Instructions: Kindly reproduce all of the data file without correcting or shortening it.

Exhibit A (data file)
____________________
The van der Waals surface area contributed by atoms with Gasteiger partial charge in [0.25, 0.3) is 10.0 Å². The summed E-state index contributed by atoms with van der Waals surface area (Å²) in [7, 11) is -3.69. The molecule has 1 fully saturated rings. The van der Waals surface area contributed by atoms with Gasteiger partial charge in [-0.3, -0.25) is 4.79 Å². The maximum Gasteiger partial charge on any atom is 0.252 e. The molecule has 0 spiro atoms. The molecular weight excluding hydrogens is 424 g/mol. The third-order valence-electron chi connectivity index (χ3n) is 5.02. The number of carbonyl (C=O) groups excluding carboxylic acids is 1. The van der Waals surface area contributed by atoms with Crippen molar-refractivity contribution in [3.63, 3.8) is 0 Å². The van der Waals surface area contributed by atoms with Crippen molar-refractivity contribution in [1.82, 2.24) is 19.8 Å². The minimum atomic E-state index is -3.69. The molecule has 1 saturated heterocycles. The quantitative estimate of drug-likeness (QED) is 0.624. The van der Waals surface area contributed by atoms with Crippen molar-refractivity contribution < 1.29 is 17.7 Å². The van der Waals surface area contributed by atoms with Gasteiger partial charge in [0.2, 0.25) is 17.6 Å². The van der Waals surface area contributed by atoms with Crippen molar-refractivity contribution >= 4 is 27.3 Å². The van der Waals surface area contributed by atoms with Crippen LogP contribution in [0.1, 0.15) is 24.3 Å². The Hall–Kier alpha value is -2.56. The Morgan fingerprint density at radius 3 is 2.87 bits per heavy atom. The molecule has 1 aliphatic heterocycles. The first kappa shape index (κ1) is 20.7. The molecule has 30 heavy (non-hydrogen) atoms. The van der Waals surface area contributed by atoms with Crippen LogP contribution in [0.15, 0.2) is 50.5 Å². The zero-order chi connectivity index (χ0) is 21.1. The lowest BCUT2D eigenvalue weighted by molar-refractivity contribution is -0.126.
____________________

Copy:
The van der Waals surface area contributed by atoms with Gasteiger partial charge in [0.25, 0.3) is 10.0 Å². The summed E-state index contributed by atoms with van der Waals surface area (Å²) in [7, 11) is -3.69. The molecule has 1 fully saturated rings. The van der Waals surface area contributed by atoms with Gasteiger partial charge in [-0.3, -0.25) is 4.79 Å². The maximum Gasteiger partial charge on any atom is 0.252 e. The molecule has 0 spiro atoms. The molecular weight excluding hydrogens is 424 g/mol. The third-order valence-electron chi connectivity index (χ3n) is 5.02. The number of carbonyl (C=O) groups excluding carboxylic acids is 1. The van der Waals surface area contributed by atoms with Crippen molar-refractivity contribution in [3.63, 3.8) is 0 Å². The van der Waals surface area contributed by atoms with Crippen molar-refractivity contribution in [1.82, 2.24) is 19.8 Å². The minimum atomic E-state index is -3.69. The molecule has 1 saturated heterocycles. The quantitative estimate of drug-likeness (QED) is 0.624. The van der Waals surface area contributed by atoms with Crippen molar-refractivity contribution < 1.29 is 17.7 Å². The van der Waals surface area contributed by atoms with Gasteiger partial charge in [0.2, 0.25) is 17.6 Å². The van der Waals surface area contributed by atoms with Crippen molar-refractivity contribution >= 4 is 27.3 Å². The van der Waals surface area contributed by atoms with Crippen LogP contribution in [0.1, 0.15) is 24.3 Å². The Hall–Kier alpha value is -2.56. The Morgan fingerprint density at radius 3 is 2.87 bits per heavy atom. The molecule has 1 aliphatic heterocycles. The first kappa shape index (κ1) is 20.7. The molecule has 30 heavy (non-hydrogen) atoms. The van der Waals surface area contributed by atoms with Crippen LogP contribution in [0.15, 0.2) is 50.5 Å². The zero-order chi connectivity index (χ0) is 21.1. The lowest BCUT2D eigenvalue weighted by molar-refractivity contribution is -0.126.